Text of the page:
At the town of Dingboche (14,271ft.--about the height of Mt. Whitney), our trekking team splits up for a few days. We stay together in town one night, then the next day Nawang and most of the equipment head off to Pheriche and on to Everest base camp directly. The rest of us head northeast to the tiny village of Chukhung for one night then on to the Island Peak base camp.
Although the walk from Dingboche to Chukhung is easy and short, the next day's walk to Island Peak is long and arduous. The weather has turned very cold and windy, sapping our strength as we trudge along the trail. By the time we get there, two of us are feeling thrashed. Lincoln is laid low by the altitude change, and Linda is completely exhausted from the long hike in very cold conditions. No one except the Sherpas seem to have much appetite for food. We are obviously reaching our personal thresholds for effective acclimatization.
This morning only Tom is feeling strong enough to climb Island Peak with Nima Gombu. They get an "alpine start", leaving about 2am and returning, tired but very happy, at about 9:30am. Obviously Tom has the physical strength and acclimatization level needed to keep up with the climbing Sherpas. This will be very important when they get to Mt. Everest.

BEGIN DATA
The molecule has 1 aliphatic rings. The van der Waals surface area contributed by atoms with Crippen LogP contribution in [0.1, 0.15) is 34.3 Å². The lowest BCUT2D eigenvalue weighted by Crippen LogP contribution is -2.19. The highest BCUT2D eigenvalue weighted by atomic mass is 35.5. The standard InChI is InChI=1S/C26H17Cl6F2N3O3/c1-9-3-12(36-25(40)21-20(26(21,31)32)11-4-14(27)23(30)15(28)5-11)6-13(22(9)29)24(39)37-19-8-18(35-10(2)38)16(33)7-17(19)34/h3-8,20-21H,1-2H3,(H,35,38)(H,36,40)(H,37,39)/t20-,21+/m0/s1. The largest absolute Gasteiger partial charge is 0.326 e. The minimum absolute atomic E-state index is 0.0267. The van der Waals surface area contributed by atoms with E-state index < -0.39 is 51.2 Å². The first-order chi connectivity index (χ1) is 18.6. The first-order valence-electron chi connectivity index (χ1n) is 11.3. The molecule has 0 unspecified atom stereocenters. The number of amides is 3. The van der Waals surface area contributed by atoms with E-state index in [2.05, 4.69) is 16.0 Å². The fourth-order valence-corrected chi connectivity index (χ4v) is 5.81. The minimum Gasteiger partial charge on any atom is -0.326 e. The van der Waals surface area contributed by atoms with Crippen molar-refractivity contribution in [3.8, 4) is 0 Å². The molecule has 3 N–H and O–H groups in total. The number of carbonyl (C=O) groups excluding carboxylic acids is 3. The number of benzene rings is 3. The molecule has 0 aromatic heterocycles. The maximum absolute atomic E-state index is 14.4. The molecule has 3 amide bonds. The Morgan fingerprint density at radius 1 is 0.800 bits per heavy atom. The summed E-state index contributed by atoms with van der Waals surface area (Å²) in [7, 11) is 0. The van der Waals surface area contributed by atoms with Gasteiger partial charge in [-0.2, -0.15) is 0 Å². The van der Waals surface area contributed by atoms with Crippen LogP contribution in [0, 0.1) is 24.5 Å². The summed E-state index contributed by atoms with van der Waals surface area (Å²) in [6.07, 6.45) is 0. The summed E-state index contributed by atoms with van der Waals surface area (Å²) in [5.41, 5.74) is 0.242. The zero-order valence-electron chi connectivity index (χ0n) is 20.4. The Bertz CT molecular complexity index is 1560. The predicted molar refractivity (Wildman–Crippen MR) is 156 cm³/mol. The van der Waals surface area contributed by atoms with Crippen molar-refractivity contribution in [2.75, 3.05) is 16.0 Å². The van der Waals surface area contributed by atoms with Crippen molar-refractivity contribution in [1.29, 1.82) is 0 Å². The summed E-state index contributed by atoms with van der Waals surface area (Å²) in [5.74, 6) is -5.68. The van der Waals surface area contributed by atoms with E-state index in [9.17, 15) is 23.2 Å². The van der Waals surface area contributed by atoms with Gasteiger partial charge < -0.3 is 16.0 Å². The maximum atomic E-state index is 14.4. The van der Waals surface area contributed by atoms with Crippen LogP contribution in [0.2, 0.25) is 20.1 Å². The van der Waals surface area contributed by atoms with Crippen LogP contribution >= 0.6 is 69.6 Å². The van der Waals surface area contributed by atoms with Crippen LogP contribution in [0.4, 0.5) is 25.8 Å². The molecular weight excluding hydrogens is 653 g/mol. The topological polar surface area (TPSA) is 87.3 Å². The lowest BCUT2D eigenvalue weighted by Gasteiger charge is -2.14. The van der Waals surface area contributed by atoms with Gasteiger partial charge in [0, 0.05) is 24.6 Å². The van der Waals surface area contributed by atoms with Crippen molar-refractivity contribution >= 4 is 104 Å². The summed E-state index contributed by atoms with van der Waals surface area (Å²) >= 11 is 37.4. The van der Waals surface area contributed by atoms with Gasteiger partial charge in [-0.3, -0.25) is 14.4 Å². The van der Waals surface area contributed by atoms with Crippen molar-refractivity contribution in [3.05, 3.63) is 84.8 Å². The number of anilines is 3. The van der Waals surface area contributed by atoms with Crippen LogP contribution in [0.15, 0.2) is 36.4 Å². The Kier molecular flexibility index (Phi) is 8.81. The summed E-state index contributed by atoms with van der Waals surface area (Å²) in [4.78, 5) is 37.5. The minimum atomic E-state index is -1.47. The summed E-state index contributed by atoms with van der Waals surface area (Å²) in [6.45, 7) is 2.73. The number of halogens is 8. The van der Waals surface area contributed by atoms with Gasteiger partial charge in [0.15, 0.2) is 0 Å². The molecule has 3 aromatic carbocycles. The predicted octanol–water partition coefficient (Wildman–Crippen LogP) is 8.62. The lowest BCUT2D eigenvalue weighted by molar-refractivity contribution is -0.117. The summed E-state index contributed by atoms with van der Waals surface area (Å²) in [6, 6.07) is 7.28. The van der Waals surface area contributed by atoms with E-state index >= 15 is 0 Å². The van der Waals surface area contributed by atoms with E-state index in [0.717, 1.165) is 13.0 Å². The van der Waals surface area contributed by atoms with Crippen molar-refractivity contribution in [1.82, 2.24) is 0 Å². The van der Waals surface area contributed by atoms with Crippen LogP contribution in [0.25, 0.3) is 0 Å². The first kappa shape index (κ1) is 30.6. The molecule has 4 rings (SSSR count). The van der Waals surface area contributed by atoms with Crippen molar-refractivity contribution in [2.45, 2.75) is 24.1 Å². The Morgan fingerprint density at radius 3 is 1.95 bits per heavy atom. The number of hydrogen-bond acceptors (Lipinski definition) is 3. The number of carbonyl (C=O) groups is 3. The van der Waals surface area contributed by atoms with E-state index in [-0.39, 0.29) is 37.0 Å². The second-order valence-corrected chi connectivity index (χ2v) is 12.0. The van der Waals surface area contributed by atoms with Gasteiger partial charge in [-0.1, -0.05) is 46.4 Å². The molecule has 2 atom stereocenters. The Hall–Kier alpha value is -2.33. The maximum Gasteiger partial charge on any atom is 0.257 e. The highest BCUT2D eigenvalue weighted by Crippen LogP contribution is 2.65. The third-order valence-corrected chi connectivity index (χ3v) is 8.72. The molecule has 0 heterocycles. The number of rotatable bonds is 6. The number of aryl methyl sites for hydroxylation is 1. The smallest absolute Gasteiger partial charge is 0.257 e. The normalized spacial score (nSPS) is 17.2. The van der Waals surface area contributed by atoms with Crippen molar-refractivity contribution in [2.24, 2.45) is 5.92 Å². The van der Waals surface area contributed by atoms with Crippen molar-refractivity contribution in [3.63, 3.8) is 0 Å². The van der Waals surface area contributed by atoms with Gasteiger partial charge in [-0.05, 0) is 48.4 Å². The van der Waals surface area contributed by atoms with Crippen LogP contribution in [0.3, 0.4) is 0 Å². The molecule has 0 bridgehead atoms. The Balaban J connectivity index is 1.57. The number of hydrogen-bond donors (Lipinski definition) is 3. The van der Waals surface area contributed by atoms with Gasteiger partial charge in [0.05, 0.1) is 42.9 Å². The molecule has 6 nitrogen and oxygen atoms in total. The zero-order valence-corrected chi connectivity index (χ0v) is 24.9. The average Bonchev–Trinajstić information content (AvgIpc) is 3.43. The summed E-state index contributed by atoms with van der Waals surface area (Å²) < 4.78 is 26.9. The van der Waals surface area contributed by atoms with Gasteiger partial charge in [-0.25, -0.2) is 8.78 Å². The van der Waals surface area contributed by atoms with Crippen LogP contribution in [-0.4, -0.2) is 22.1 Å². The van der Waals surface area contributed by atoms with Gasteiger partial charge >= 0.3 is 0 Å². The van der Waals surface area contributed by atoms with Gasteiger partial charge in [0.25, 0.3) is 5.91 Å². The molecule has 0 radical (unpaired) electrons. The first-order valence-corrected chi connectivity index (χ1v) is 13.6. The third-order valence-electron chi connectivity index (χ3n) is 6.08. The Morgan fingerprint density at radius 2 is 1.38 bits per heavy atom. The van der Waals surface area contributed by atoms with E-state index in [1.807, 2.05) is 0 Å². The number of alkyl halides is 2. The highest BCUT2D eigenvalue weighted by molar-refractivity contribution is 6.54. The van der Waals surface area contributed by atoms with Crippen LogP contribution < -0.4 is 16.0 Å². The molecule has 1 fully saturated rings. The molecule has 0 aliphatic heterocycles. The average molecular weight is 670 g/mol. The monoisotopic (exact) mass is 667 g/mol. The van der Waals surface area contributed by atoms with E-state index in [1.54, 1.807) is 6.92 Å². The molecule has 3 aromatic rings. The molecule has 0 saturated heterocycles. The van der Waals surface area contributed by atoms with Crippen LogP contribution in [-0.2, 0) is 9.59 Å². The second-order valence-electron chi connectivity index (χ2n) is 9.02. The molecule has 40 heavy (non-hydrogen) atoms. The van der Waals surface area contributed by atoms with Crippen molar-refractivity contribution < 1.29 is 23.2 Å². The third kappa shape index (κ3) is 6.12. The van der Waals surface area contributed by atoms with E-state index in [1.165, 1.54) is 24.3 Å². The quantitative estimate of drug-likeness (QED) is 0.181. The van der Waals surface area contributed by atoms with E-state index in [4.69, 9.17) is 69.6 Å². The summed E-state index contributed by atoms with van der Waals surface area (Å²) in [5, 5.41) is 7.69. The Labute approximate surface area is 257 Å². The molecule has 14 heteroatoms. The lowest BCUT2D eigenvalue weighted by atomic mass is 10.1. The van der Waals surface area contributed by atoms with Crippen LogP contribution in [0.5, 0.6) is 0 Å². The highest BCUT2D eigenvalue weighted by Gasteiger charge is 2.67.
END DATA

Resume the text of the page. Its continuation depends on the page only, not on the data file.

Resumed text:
We break camp at about 10:30am and head back to Dingboche that night. From there we will head over the grassy foothills to Thukla where we rejoin the main route heading to Everest base camp. From there we will stay in Lobuche for one night, then on to base camp the following day. We are eager to get there but are mindful of the need to ascend slowly as we go higher.
© McMillan Associates 2004-6. All rights reserved.
Acclimatizing by scaling Island Peak (20,252ft.--about the height of Mt. McKinley)
While we were off to climb Island Peak, Nawang and the porters continued on to Everest base camp.
Nawang reads a special note given to him and each member of the climbing team from a Lama (Buddhist holy man) in Pangboche. These notes are thought to provide safe passage to the summit of Mt. Everest without enraging or offending Chomolungma, Goddess Mother of the World.